Francis concluded his very partisan speech by condemning, albeit with veiled words, President Donald Trump’s “Peace to Prosperity” proposal. This while the commission charged with finalizing a definitive path to an agreement based on the proposal, and which is contact with both sides, has just begun its work. Indeed, what we’re seeing today with this new U.S. peace plan is a sincere attempt to find a new pattern for peace; it’s a map and an idea the goal of which is to bring to an end to the evident disaster of the Oslo Accords, which have led only to Palestinian rejectionism and to terrorism against Israel.

The new plan has the courage to realize that Oslo’s premises were false; we finally see here that the 1967 “border” is just an armistice line set following a war that put into the hands of Israel territory illegally occupied by Jordan following the 1948 war. In fact, the plan restores the abandoned U.N. Resolution 242, as it sees the territories as “disputed” and not “occupied,” and takes into account Israel’s security needs, necessary for any agreement.

The Trump plan also takes into account Israel’s suffering due to Palestinians terrorism since the Oslo Accords were signed more than a quarter-century ago, and considers the great risk any future deal will pose to the Jewish state.

Why can the pope not recognize the failure of the old peace paradigm, and the good will behind this attempt to construct a new one?

Under the U.S. plan, even if Israel can annex some of the settlements it must pay a serious price: The plan provides for a Palestinian a state with its capital in eastern Jerusalem, and for territorial swaps that will require Israel to withdraw from portions of land within sovereign borders.

And while the plan requires the Palestinian to take responsibility and make a serious effort towards peace, it also allocates $50 billion in investment over 10 years for the Palestinian territories and neighbors Jordan, Egypt and Lebanon.

Most importantly, however, the U.S. plan restores a truth long denied by Palestinian propaganda and its Western adherents: that the Jewish people originated in Israel, and have returned there. The plan shows respect for a historical truth that so many lies have tried to bury, and with it bury the legitimacy of the Jewish state. Why, I wonder, can the pope not at least salvage this fundamental aspect of the plan, aligning as it does with Christian theology?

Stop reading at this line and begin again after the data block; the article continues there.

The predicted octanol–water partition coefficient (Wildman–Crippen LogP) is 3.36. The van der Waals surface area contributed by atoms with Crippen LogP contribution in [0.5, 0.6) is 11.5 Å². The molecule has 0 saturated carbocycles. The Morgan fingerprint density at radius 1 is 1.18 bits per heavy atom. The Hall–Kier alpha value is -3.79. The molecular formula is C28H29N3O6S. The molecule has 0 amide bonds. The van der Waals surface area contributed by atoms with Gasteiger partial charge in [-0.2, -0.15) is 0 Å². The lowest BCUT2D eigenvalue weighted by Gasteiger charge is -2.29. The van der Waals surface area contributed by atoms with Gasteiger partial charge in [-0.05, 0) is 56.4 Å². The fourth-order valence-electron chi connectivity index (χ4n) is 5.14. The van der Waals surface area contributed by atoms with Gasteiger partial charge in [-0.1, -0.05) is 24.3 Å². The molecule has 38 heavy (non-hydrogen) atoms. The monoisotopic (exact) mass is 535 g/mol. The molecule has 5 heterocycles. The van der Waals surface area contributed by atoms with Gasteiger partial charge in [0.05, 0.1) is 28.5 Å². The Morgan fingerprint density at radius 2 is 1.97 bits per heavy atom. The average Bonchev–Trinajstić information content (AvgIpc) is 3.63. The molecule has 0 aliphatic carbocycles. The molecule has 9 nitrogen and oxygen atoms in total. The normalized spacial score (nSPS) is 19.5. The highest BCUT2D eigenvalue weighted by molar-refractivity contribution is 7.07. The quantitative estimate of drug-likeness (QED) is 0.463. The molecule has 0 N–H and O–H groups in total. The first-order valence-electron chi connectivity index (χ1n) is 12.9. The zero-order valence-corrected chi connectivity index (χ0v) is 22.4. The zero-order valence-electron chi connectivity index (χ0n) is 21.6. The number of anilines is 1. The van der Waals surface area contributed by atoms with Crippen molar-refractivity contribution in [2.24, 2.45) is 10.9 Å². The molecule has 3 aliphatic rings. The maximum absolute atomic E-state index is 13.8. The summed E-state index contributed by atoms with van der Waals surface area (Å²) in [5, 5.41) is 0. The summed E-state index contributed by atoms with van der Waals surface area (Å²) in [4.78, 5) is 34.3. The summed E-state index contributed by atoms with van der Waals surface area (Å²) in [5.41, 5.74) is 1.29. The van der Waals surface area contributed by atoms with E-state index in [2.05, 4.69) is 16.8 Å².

Pope Francis spoke also about “radicalism and terrorism,” as well as the “sectarianism,” but didn’t give them a subject, thus obscuring responsibility with a fog of his own creation and pretending that “populist leaders planted the seeds of hate, just like in the thirties of the past century.” Did they? In Syria, too?

Terrorism must have a subject, a main actor, and it does: Islamism. This, however, is something the pope has never said and will never say—even if his flock are among the victims.

The many misunderstandings on display in the pope’s speech in Bari all run in the same direction—that of assigning all guilt to the West, to Trump, to Israel. In the pope’s eyes, these are the root of all evil.

Trump’s true aim, in this view, is advancing an warmongering, imperialist plot designed to stymie Palestinian national aspirations. This encourages P.A. leader Mahmoud Abbas’s rejectionism, and ensures that victimization and terrorism will continue.

Journalist Fiamma Nirenstein was a member of the Italian Parliament (2008-13), where she served as vice president of the Committee on Foreign Affairs in the Chamber of Deputies. She served in the Council of Europe in Strasbourg, and established and chaired the Committee for the Inquiry Into Anti-Semitism. A founding member of the international Friends of Israel Initiative, she has written 13 books, including “Israel Is Us” (2009). Currently, she is a fellow at the Jerusalem Center for Public Affairs.

The opinions and facts presented in this article are those of the author, and neither JNS nor its partners assume any responsibility for them.